Social Security disability benefits are available to people who are unable to work for a year or more due to a disability. If they are awarded, they are usually paid until the recipient is able to work again.
Unfortunately, Social Security disability benefits may be denied for a number of reasons. They may be denied because Social Security believes that there is a lack of medical evidence for the claim, because the person exceeds income thresholds or the person fails to follow through with a treatment plan, among others.
If a person has been denied benefits, he or she has a right to appeal the decision and is entitled to have a representative act on his or her behalf.
The first step is called a reconsideration. A reconsideration is a review of the claim by a person who was not involved in the initial decision. A reconsideration can be done by a case review, an informal conference or a formal conference.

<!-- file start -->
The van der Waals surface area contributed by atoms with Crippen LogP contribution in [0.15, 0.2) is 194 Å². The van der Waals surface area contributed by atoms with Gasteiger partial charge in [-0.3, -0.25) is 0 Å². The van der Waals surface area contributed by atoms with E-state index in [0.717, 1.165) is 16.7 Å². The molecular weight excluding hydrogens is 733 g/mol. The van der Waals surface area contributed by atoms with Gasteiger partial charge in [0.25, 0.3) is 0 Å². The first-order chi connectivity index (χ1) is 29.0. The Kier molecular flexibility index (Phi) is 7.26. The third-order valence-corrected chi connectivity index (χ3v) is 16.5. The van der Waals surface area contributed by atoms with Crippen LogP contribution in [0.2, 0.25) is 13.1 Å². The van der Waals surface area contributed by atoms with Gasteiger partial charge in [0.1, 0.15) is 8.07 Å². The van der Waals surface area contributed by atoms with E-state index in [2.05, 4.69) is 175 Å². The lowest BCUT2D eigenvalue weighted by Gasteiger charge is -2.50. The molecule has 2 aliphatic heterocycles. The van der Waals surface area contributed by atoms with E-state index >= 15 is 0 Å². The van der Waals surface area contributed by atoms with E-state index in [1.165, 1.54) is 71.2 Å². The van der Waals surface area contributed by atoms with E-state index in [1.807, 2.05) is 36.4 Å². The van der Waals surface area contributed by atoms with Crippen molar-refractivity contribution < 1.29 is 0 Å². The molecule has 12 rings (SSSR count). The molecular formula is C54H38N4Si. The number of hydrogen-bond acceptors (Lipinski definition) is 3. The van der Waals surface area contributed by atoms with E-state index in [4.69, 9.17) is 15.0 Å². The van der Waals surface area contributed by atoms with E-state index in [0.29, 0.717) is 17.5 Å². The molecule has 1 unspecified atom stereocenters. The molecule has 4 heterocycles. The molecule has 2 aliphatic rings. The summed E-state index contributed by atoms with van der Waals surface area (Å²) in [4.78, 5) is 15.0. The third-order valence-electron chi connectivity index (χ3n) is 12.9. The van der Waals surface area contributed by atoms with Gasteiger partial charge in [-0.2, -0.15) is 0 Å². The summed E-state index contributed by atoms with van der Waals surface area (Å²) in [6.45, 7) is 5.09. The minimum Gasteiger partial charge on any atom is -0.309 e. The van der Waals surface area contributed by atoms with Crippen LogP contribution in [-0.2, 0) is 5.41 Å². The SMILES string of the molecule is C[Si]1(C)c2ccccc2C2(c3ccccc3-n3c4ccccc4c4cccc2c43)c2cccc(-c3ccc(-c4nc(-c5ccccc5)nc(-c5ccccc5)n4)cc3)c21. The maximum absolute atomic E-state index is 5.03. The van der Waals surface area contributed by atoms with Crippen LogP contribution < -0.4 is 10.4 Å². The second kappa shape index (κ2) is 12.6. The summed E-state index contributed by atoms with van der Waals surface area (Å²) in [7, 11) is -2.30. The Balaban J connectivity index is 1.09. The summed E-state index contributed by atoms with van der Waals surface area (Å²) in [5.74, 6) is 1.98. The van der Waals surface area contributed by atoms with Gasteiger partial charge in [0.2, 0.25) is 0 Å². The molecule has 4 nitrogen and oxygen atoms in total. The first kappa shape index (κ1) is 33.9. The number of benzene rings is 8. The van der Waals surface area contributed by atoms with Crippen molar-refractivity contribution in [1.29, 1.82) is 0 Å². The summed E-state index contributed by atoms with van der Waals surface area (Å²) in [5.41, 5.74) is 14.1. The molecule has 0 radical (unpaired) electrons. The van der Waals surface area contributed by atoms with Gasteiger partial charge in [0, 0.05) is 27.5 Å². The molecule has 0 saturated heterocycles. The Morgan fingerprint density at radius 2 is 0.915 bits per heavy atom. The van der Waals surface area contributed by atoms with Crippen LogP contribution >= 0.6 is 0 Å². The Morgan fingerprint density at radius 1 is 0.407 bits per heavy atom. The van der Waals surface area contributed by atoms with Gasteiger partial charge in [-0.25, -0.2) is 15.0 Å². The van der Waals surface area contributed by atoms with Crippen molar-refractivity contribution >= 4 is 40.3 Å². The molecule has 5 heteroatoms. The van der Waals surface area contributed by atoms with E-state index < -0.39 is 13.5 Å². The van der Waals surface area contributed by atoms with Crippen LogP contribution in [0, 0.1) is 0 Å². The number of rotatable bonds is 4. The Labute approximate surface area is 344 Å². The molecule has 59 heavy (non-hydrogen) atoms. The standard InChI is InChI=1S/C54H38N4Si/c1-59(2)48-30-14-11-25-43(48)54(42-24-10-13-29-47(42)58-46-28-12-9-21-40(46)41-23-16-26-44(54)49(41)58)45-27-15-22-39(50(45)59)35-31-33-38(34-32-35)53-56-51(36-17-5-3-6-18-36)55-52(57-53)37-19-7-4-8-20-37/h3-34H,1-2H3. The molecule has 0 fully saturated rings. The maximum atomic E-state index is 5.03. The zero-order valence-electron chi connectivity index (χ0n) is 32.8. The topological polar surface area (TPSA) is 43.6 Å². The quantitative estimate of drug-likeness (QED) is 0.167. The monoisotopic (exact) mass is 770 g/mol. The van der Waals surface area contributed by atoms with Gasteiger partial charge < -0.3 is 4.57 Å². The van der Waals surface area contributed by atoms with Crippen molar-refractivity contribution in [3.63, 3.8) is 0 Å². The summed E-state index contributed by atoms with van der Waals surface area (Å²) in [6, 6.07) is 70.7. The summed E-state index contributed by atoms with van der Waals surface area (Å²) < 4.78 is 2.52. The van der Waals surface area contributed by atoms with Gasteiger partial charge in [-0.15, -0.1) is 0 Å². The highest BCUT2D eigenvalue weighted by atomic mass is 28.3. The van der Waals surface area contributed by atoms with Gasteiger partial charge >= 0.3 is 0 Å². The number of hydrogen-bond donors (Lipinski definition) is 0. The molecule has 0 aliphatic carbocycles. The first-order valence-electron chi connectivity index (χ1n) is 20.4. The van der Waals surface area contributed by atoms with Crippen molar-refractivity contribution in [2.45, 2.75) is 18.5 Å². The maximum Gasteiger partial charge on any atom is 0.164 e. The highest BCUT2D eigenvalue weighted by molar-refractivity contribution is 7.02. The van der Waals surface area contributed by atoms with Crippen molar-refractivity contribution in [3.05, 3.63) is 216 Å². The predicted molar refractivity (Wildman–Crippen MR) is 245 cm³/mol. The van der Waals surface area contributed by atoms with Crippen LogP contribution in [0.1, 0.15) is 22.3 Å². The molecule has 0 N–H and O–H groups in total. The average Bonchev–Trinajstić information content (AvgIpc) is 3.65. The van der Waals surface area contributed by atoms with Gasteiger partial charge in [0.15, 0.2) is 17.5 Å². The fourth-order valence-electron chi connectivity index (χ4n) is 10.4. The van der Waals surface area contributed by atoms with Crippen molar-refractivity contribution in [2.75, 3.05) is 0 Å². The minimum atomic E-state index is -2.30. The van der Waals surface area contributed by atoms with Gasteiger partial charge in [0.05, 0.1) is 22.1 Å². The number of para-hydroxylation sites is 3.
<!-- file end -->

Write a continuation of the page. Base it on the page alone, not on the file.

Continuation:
A case review is where a Social Security representative reviews the applicant’s case file for information, but does not meet with him or her. An informal conference allows the applicant to appear in person and bring witnesses. With a formal conference, Social Security can require witnesses to appear.
If the applicant disagrees with the decision made in the reconsideration, he or she can request a hearing with an administrative law judge (ALJ). The ALJ will ask questions of the applicant and his or her witnesses.
Then, the next step is a review by the Social Security appeals council. It may deny the request if it believes the decision was correct, but if it does the applicant still has a right to file a lawsuit.
The Social Security disability appeals process can be complex, but there is assistance available to navigate it.